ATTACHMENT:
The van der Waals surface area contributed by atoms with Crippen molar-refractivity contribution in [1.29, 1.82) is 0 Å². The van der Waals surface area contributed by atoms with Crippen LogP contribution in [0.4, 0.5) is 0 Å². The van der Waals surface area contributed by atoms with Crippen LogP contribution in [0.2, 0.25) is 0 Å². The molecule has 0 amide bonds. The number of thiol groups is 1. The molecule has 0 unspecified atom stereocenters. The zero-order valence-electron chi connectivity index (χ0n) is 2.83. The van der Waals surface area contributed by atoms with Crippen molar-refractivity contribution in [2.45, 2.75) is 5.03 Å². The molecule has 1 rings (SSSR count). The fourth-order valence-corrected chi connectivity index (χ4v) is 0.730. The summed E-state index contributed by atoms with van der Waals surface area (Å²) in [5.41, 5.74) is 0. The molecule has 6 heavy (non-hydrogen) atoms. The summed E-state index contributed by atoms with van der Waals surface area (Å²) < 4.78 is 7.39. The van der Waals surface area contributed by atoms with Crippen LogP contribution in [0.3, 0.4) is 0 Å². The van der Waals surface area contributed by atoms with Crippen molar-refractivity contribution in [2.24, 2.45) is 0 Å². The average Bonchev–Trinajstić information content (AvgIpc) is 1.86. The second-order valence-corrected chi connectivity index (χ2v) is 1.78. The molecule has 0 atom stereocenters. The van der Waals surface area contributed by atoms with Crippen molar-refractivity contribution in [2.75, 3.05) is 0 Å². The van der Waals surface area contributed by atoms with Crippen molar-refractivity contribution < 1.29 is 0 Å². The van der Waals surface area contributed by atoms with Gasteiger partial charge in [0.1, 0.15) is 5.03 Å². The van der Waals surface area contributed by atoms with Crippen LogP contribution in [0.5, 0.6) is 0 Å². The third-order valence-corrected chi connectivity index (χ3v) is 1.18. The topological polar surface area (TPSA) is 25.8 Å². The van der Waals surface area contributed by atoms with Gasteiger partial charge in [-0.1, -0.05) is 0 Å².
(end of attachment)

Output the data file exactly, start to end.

The van der Waals surface area contributed by atoms with Crippen molar-refractivity contribution in [1.29, 1.82) is 0 Å². The van der Waals surface area contributed by atoms with Crippen LogP contribution in [0.4, 0.5) is 0 Å². The van der Waals surface area contributed by atoms with Crippen LogP contribution in [0.2, 0.25) is 0 Å². The molecule has 0 amide bonds. The number of thiol groups is 1. The molecule has 0 unspecified atom stereocenters. The zero-order valence-electron chi connectivity index (χ0n) is 2.83. The van der Waals surface area contributed by atoms with Crippen molar-refractivity contribution in [2.45, 2.75) is 5.03 Å². The molecule has 1 rings (SSSR count). The fourth-order valence-corrected chi connectivity index (χ4v) is 0.730. The summed E-state index contributed by atoms with van der Waals surface area (Å²) in [5.41, 5.74) is 0. The molecule has 6 heavy (non-hydrogen) atoms. The summed E-state index contributed by atoms with van der Waals surface area (Å²) < 4.78 is 7.39. The van der Waals surface area contributed by atoms with Crippen LogP contribution in [0.3, 0.4) is 0 Å². The van der Waals surface area contributed by atoms with Crippen molar-refractivity contribution in [2.24, 2.45) is 0 Å². The average Bonchev–Trinajstić information content (AvgIpc) is 1.86. The second-order valence-corrected chi connectivity index (χ2v) is 1.78. The molecule has 0 atom stereocenters. The van der Waals surface area contributed by atoms with Crippen molar-refractivity contribution in [2.75, 3.05) is 0 Å². The van der Waals surface area contributed by atoms with Crippen molar-refractivity contribution < 1.29 is 0 Å². The van der Waals surface area contributed by atoms with Gasteiger partial charge in [0.1, 0.15) is 5.03 Å². The van der Waals surface area contributed by atoms with Crippen LogP contribution in [0.5, 0.6) is 0 Å². The third-order valence-corrected chi connectivity index (χ3v) is 1.18. The topological polar surface area (TPSA) is 25.8 Å². The van der Waals surface area contributed by atoms with Gasteiger partial charge in [-0.1, -0.05) is 0 Å².